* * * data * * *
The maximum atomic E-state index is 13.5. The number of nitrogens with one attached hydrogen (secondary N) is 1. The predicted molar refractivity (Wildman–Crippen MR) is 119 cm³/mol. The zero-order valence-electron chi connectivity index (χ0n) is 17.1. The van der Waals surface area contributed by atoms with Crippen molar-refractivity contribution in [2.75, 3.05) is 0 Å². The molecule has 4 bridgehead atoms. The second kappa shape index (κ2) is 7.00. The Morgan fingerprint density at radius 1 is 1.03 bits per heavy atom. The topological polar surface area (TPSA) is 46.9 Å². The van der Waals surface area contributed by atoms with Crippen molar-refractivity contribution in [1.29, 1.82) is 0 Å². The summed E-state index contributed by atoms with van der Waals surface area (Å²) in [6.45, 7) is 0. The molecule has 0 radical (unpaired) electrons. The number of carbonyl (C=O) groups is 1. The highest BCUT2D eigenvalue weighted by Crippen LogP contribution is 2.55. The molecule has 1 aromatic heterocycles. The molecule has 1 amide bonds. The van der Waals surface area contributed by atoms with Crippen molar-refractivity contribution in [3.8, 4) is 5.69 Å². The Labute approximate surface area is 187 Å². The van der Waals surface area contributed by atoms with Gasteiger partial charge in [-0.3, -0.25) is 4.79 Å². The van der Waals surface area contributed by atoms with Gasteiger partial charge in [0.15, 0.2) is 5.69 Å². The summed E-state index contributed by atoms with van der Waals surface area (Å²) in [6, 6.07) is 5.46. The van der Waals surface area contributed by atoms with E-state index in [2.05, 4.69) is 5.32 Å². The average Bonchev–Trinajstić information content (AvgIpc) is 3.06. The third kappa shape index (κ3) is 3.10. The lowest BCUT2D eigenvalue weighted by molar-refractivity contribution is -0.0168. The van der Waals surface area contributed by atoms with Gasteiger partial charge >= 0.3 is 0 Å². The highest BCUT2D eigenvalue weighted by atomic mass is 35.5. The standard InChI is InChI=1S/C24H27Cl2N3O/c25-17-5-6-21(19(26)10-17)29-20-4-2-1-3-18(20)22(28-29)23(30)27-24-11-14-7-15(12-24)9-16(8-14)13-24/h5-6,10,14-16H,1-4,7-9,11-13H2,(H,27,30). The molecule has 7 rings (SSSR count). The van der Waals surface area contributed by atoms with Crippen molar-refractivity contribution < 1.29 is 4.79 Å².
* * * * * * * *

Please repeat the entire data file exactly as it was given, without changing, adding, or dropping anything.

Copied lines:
The maximum atomic E-state index is 13.5. The number of nitrogens with one attached hydrogen (secondary N) is 1. The predicted molar refractivity (Wildman–Crippen MR) is 119 cm³/mol. The zero-order valence-electron chi connectivity index (χ0n) is 17.1. The van der Waals surface area contributed by atoms with Crippen molar-refractivity contribution in [2.75, 3.05) is 0 Å². The molecule has 4 bridgehead atoms. The second kappa shape index (κ2) is 7.00. The Morgan fingerprint density at radius 1 is 1.03 bits per heavy atom. The topological polar surface area (TPSA) is 46.9 Å². The van der Waals surface area contributed by atoms with Crippen molar-refractivity contribution in [1.29, 1.82) is 0 Å². The summed E-state index contributed by atoms with van der Waals surface area (Å²) in [6.45, 7) is 0. The molecule has 0 radical (unpaired) electrons. The number of carbonyl (C=O) groups is 1. The highest BCUT2D eigenvalue weighted by Crippen LogP contribution is 2.55. The molecule has 1 aromatic heterocycles. The molecule has 1 amide bonds. The van der Waals surface area contributed by atoms with Crippen molar-refractivity contribution in [3.8, 4) is 5.69 Å². The Labute approximate surface area is 187 Å². The van der Waals surface area contributed by atoms with Gasteiger partial charge in [-0.3, -0.25) is 4.79 Å². The van der Waals surface area contributed by atoms with Gasteiger partial charge in [0.15, 0.2) is 5.69 Å². The summed E-state index contributed by atoms with van der Waals surface area (Å²) in [6, 6.07) is 5.46. The van der Waals surface area contributed by atoms with E-state index in [2.05, 4.69) is 5.32 Å². The average Bonchev–Trinajstić information content (AvgIpc) is 3.06. The third kappa shape index (κ3) is 3.10. The lowest BCUT2D eigenvalue weighted by molar-refractivity contribution is -0.0168. The van der Waals surface area contributed by atoms with Gasteiger partial charge >= 0.3 is 0 Å². The highest BCUT2D eigenvalue weighted by atomic mass is 35.5. The standard InChI is InChI=1S/C24H27Cl2N3O/c25-17-5-6-21(19(26)10-17)29-20-4-2-1-3-18(20)22(28-29)23(30)27-24-11-14-7-15(12-24)9-16(8-14)13-24/h5-6,10,14-16H,1-4,7-9,11-13H2,(H,27,30). The molecule has 7 rings (SSSR count). The van der Waals surface area contributed by atoms with Crippen molar-refractivity contribution < 1.29 is 4.79 Å².